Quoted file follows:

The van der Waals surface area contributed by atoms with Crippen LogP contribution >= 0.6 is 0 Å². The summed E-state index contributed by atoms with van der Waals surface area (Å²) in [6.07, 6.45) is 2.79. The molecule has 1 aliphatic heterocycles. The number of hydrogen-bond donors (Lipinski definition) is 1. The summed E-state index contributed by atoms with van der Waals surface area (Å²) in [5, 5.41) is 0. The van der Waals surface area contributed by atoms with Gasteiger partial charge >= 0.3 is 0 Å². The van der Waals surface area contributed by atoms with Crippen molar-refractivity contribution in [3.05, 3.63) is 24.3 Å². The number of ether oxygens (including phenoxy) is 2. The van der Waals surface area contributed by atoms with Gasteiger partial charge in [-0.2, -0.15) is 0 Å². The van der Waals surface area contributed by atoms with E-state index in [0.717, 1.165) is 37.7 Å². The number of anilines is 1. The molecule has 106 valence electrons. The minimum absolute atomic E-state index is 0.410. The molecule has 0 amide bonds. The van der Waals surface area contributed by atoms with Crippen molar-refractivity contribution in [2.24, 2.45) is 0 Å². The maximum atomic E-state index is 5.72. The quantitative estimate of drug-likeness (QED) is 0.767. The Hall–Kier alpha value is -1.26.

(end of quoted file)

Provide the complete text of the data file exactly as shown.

The van der Waals surface area contributed by atoms with Crippen LogP contribution >= 0.6 is 0 Å². The summed E-state index contributed by atoms with van der Waals surface area (Å²) in [6.07, 6.45) is 2.79. The molecule has 1 aliphatic heterocycles. The number of hydrogen-bond donors (Lipinski definition) is 1. The summed E-state index contributed by atoms with van der Waals surface area (Å²) in [5, 5.41) is 0. The van der Waals surface area contributed by atoms with Gasteiger partial charge >= 0.3 is 0 Å². The van der Waals surface area contributed by atoms with Crippen molar-refractivity contribution in [3.05, 3.63) is 24.3 Å². The number of ether oxygens (including phenoxy) is 2. The van der Waals surface area contributed by atoms with Gasteiger partial charge in [-0.2, -0.15) is 0 Å². The van der Waals surface area contributed by atoms with E-state index in [0.717, 1.165) is 37.7 Å². The number of anilines is 1. The molecule has 106 valence electrons. The minimum absolute atomic E-state index is 0.410. The molecule has 0 amide bonds. The van der Waals surface area contributed by atoms with Crippen molar-refractivity contribution in [2.24, 2.45) is 0 Å². The maximum atomic E-state index is 5.72. The quantitative estimate of drug-likeness (QED) is 0.767. The Hall–Kier alpha value is -1.26.